Frivolous Waste of Time

Sci-fi, fantasy and video games

Remember Me for Xbox 360, PS3 and PC

I so, so wanted this game to be good. The premise intrigued me so much that I desperately hoped that I’d be able to see past the flaws suggested in the mediocre reviews and reach the interesting game underneath. I had hoped that this game would be a diamond in the rough. Well, there may be a diamond, but it’s tiny and the rough is made of disappointment and bad voice acting.

Remember Me takes place in the late 21st century, in Neo Paris. Memory has been comodified, with the vast corporation Memorize having released the Sensen, which allows people to upload and share their memories, as well as exorcise negative ones. The rise of Memorize has also led to the arrival of the Leapers, those who have become addicted to memories, leading them to become mutated for reasons never adequately explained and living in the sewers. Our protagonist, Nilin, is a ‘memory hunter’, an expert in extracting and altering memories. She is an ‘Errorist’, a member of an organisation which seeks to take down Memorize, but has been captured and almost had her memory erased. The timely intervention of the mysterious hacker known as Edge saves her, and lets her escape the clutches of the company before embarking on a journey to reclaim her stolen memories and take down the company that took them.

So, that sounds pretty cool right? On paper, Remember Me has a pretty interesting plot which plays with big ideas such as the importance of memory in what constructs humanity, and the attempts of the private sector to commoditise every aspect of the human experience. The execution however is absolutely, at times hilariously, terrible. This is one of the most ineptly told game stories that I’ve ever seen, made all the worse for it’s potential. The voice acting is wooden, the writing is hammier than ham and the tone is all over the place. Plot twists which should be exciting are either rote or non-sensical, dramatic character moments which should be engaging are robbed of all emotion by a complete lack of context. Remember Me seems to expect you to be completely engaged in its cast, whilst making absolutely no effort to develop them or even give them introductions before introducing the mawkish drama. Against the backdrop of these fascinating ideas, we have a cast of some of the dumbest, goofiest villains you’ll ever see. If done well, this can actually work, with Metal Gear Solid being the prime example. Remember Me is no Metal Gear Solid however, and these characters are at best laughable, at worst actively infuriating. One thing Remember Me does do well is in its wide range of female characters and people of colour, generally unrepresented demographics in gaming. In fact, Remember Me has one of the most pleasantly diverse casts in recent memories. It’s just a shame that it happens to be in a game with such a dumb plot as this one.

The gameplay is…fine. There’s a lot of Assassin’s Creed-esque scrambling, which is heavily signposted by orange waypoints. The combat is your standard Arkham-style brawl that has become the norm, but it’s not as good. There are your standard moves, as well as special moves, called ‘S-Pressens’ for some reason, which can be activated when enough ‘focus’ is gained through combos, with individual attacks having a cool down timer to prevent spamming. The most interesting combat mechanic is the ability to create your own combos from a series of moves with different effects: red basic attacks, yellow healing strikes, purple to speed up the cool down timer and blue to greatly amplify a previous effect. The further down the combo an attack is, the greater it’s effect. It’s actually pretty cool, and the combat is perfectly functional. It’s just not that much fun. There’s not much else to it. Remember Me is a very linear game, and will mostly see Nilin climbing, jumping and fighting through a series of levels. There are a couple of really cool set piece moments, but they don’t make up for a lack of actual gameplay.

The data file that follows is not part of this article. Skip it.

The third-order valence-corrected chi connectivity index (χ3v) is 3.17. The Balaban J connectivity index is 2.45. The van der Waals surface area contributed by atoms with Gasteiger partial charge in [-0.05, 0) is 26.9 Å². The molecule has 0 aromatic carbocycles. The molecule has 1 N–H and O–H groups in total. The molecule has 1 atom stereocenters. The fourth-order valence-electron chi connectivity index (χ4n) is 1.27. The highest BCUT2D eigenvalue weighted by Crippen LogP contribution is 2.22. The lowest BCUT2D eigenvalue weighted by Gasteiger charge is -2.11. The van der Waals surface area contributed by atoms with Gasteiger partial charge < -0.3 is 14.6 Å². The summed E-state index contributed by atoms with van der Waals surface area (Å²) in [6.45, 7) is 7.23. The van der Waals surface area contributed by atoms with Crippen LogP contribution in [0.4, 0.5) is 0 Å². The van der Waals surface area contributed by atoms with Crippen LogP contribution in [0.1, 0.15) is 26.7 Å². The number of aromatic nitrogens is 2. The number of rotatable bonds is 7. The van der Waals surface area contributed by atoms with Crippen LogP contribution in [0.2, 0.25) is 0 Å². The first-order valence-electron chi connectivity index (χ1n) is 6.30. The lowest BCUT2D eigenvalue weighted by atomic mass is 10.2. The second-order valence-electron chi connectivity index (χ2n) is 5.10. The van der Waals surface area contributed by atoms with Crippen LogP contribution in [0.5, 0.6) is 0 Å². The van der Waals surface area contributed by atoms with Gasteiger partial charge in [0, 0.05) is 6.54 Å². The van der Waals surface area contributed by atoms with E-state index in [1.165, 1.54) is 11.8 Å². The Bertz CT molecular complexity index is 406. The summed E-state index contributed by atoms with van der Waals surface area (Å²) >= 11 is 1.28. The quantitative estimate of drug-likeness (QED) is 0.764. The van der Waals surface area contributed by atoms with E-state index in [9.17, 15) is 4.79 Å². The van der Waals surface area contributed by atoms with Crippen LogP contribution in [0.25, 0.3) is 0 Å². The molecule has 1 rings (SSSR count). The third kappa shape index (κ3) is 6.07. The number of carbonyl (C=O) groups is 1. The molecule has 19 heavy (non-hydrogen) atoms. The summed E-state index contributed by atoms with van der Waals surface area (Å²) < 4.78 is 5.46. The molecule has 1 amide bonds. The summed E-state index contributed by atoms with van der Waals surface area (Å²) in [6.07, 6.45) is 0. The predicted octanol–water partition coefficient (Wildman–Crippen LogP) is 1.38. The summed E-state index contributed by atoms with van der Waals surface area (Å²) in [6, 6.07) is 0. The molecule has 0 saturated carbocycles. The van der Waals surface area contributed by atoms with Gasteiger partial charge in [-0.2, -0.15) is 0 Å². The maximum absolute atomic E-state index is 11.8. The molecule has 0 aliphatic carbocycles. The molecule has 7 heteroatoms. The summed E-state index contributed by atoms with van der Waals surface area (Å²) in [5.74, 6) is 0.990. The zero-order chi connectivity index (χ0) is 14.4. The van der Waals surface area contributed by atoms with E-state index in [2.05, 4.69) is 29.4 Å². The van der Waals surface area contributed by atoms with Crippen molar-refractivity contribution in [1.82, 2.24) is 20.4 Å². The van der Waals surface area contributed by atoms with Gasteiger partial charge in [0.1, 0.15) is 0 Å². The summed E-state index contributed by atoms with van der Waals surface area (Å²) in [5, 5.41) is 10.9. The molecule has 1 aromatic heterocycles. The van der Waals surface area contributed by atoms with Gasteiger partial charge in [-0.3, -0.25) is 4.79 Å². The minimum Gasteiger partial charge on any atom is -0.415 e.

The most hyped gameplay feature of this game was easily the memory remixes. This is where Nilin alters the memory of a target to change their behaviours. This is accomplished by playing through a memory, identifying areas that can be altered, and finding the right combination to create the desire deffect. It’s a cool idea, but incredibly simple, and only occurs a handful of times in the game. It’s a shame, because if greatly expanded and made the actual focus fn the game, we could have had something really cool here, but instead Capcom played it safe and focused the game on those safe mechanics of climbing, jumping and brawling.

Where Remember Me does shine however is in its art design. In fact, I’m pretty sure all of the major talent in Remember Me must have been in the concept artists, without having a good enough game to back it up. Neo-Paris is a vivid location, but the poor character animation and static feel to the world make it seem sterile. This is that rare game which looks better still than in motion, which is not a good thing. Still, the artists behind this game should be commended. The music is actually quite good too, with the faintly techno-operatic backing music fitting the setting well. The voice acting is a disaster however; at its best it’s wooden, and at its worst it’s absolutely terrible.

Remember Me does some things right, and it certainly has some nice ideas and ambition. The execution falls flat nearly everywhere however, I rolled my eyes ten times for every genuinely cool moment. Those moments are there however, and when they pop up they make it even more depressing that it all culminated in this mediocrity.Remember_Me_(Capcom_game_-_cover_art)

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